Unit Testing Azure Storage in TFS/Build Server

I’ve been working on a project that saves and reads blobs from Azure. I created a unit test for this functionality. Instead of making calls to Azure proper, I am running the Azure Storage Emulator so that I don’t incur any cost. “It works on my machine!” …but when I check my code into TFS and do a build on the server, the unit test fails because the Storage Emulator is not running. If I remote desktop into the server and start the Storage Emulator then the unit test passes. Starting the emulator manually is a problem because if the server reboots then I have to remember to start that up again and I won’t know about it until the test fails. Other developers might not know to do this either.

To combat this problem I tried starting the emulator with a scheduled task that runs when the server starts. This did not work. I’m not sure why but it just didn’t. Task Scheduler says the task is running but I don’t see it in Task Manager and my unit test fails. I can only assume that the Task Manager status is wrong and something that it doesn’t know about isn’t working. It would be nice if Microsoft created the emulator so that it runs as a Windows Service instead.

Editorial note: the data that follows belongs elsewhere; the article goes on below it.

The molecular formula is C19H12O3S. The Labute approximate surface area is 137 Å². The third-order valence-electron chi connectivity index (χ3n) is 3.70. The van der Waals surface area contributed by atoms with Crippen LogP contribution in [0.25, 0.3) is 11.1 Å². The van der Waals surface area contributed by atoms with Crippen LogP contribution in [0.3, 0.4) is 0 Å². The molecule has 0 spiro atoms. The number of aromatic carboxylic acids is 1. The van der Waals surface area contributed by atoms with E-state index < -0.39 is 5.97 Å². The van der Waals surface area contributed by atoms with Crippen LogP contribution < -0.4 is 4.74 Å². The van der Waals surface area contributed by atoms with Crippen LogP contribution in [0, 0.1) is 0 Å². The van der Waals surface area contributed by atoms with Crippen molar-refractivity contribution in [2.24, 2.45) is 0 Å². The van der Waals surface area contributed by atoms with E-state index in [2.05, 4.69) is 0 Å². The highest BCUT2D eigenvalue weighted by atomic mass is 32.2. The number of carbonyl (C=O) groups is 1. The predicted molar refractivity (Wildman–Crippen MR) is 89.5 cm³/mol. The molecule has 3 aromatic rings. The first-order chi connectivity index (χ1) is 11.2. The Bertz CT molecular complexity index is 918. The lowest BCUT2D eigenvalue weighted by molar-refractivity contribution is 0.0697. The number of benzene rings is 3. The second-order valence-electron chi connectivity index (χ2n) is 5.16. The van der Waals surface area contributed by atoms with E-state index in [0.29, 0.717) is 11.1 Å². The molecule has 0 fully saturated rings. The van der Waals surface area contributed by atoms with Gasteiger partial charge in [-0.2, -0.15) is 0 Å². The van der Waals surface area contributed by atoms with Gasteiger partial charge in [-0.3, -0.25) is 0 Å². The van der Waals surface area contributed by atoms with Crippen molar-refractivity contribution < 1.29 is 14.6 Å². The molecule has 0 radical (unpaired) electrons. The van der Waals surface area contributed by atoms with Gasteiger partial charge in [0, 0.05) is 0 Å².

I Googled for a solution and came up empty except for one article that mentioned starting the emulator from within code. In order to detect if the emulator is running or not, first you need to access a storage container. If you get a StorageException then the emulator isn’t running and you know to start it. This seems like a hacky solution but I tried it and it works. Here is what I ended up with:

The first line of that method checks a config setting that will let me turn the hack on/off. You won’t need it when you move to production because Azure is always on.

One thing to note is that your build controller must be using a user account and not a built-in account. This is because the storage emulator stores it’s settings in the user’s directory. I created a local administrator account on my build server to run the build controller as.


Rush Frisby

Rush is a software architect who loves solving problems. You'll usually find him writing about security concepts and sharing solutions to problems he's faced.